So the blog is titled “Life in a Group Home,” but I’ve yet to write about living in a group home. We live in a home with 12 developmentally disabled adults and let me say, it’s never boring. There are many interesting things about the people we live with, but I think we are most intrigued, and sometimes most put out by, their fascination with laundry.
When we first moved in, we all noticed that every morning, the dialogue would center on whose laundry day it was. And I don’t just mean, “it’s so and so’s laundry day.” I mean this conversation could go on for 30 minutes to an hour. Then as soon as they were off the bus in the afternoon, there was a mad dash for the laundry room. I’ve never known anyone so eager to do laundry. However, we soon noticed that they are just as eager for the laundry to be done. This means that they would stand in the laundry room leaning over the washing machines waiting for the cycle to finish. But wait is a relative term; because you know when the lid to the washing machine is lifted the machine stops. And around here, that means it’s done. Time to put them in the dryer, even if that means having to fish for them in a pool of soapy water. The same is true with the dryer. It doesn’t matter if the buzzer has gone off, or if the clothes are still dripping wet. If the door is opened and the dryer stops, then that means it’s done. Almost always, it only took about 15-20 minutes before they were opening lids and doors and pulling laundry out. We were constantly monitoring the laundry situation.
Then about a year ago, we needed a new washing machine. (They tend to go out quickly here from all the starting and stopping.) The salesman suggested a new model, where all you have to do is push the power button. We thought this would be the solution to all of our problems. No more washing two loads worth on the low water level; no more worrying about the water temperature, etc. And the best part – it also had a locking lid, so no more opening the washing machine until it was completely done. Or so we thought.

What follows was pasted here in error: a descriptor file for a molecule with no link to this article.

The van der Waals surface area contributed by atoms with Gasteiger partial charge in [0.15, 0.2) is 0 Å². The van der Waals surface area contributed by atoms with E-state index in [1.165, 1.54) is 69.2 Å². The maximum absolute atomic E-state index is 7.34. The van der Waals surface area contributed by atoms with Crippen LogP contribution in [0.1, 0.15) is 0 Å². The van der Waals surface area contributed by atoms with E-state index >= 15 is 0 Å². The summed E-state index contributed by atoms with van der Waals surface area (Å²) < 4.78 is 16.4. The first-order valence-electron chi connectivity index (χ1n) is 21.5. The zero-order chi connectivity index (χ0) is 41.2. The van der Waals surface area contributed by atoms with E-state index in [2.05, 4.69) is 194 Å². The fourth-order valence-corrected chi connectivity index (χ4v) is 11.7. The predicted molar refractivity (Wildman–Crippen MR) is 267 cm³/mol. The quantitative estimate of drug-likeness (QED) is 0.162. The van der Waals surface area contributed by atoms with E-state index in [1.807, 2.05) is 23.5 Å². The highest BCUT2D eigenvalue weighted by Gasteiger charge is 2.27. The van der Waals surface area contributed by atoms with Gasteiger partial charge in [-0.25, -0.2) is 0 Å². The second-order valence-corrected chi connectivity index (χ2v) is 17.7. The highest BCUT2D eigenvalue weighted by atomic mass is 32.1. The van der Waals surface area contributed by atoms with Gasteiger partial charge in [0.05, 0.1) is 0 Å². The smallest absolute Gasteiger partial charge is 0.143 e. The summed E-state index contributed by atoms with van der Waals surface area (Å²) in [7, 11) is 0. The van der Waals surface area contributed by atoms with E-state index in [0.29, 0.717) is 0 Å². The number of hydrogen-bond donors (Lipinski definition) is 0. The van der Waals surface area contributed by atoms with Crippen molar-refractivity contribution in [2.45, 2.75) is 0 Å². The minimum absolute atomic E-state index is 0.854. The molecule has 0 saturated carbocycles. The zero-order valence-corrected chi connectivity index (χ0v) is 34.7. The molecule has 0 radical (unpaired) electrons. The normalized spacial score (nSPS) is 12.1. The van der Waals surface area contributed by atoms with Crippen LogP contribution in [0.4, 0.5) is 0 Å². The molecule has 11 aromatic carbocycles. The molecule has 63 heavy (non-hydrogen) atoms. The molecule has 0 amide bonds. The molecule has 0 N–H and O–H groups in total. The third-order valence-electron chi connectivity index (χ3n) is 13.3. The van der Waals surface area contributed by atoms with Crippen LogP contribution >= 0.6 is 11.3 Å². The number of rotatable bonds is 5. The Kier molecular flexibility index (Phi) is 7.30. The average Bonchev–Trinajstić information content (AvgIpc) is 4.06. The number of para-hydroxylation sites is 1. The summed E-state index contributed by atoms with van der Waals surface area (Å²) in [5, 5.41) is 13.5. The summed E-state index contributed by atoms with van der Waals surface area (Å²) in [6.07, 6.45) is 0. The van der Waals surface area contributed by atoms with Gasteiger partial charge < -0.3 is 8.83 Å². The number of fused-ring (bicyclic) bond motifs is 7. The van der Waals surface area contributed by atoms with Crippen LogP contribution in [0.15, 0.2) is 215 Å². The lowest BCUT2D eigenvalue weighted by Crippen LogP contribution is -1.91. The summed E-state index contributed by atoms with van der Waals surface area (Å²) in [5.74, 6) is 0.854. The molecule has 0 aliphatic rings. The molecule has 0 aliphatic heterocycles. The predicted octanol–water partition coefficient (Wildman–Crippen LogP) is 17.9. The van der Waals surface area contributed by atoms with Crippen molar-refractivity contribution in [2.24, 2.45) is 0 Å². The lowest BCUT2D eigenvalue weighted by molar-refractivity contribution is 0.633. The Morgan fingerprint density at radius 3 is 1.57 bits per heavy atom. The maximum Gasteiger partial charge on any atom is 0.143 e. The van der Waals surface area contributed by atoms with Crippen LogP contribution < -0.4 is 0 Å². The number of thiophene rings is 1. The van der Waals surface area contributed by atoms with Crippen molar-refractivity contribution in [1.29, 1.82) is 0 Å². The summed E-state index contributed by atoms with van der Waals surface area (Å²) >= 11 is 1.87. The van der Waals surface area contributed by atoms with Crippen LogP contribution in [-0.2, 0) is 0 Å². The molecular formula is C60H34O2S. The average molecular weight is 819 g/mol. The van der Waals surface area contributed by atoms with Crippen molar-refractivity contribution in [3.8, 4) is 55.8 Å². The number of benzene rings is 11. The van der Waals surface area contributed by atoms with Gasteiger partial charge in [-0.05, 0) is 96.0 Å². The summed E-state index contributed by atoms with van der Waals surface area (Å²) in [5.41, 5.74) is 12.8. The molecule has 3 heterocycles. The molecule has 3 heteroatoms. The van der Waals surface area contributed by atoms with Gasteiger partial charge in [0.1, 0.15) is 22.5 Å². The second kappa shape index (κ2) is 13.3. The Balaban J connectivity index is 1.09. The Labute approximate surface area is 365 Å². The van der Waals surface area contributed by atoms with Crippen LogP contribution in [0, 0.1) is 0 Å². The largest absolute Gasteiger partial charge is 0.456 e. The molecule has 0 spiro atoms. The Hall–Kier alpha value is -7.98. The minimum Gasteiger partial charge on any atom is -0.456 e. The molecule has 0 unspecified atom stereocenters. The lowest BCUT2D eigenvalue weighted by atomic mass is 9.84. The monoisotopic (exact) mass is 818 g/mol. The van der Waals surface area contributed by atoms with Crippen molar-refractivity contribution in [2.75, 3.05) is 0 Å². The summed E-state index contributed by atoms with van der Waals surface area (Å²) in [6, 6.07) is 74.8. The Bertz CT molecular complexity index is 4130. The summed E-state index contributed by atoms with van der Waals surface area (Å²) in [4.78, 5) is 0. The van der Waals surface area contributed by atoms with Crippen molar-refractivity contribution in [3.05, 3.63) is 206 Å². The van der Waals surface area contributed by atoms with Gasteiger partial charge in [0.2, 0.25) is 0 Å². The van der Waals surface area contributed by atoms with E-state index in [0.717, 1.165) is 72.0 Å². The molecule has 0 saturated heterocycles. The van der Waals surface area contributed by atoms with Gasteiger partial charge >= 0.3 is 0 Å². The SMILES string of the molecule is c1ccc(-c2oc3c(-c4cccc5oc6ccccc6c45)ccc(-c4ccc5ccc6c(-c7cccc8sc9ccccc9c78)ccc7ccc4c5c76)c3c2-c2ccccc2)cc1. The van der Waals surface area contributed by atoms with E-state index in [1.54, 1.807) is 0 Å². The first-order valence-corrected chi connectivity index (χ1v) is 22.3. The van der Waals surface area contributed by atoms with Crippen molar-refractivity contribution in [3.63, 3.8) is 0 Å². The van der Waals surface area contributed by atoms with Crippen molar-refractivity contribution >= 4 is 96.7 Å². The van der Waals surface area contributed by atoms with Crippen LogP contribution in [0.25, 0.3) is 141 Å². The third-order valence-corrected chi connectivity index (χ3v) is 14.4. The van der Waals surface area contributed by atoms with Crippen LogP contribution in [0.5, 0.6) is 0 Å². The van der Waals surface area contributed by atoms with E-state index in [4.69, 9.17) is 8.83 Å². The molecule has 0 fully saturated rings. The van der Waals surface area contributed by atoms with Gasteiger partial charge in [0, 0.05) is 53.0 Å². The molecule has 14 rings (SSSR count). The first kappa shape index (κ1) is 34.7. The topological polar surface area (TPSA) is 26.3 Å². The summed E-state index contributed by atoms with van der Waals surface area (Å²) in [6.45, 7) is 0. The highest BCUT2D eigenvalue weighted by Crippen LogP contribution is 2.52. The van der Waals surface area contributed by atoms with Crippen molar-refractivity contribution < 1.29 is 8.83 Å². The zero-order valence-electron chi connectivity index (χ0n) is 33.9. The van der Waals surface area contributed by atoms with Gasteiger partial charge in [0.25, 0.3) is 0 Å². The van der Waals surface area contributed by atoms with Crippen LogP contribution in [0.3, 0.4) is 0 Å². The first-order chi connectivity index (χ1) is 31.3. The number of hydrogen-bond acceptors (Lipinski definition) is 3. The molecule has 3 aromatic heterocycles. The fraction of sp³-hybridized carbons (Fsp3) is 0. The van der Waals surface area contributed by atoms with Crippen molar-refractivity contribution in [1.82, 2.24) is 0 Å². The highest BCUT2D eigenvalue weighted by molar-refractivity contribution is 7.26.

At first there was much frustration at not being able to open the lid. We tried to explain that it would unlock when it was finished, but this was really not acceptable. So we resorted to diversion techniques. This worked until a new client moved in who would have nothing to do with the locking lid. He quickly figured out that if you just pull on it with everything you have, the locking mechanism breaks and the lid pops right open. And so much for the cool touchpad too. They don’t work very well when they are banged on and multiple buttons pushed at once.
After three new lids and two new touchpads, we thought we got smart and decided to put some childproof locks on the doors. But to no avail – anyone with small children will know that these don’t work. As a matter of fact, one of them actually made it easier to open the door for several of the residents. Right now, the door is latched shut with a bungee cord. Seems to be working for now, but we are always open to better ideas…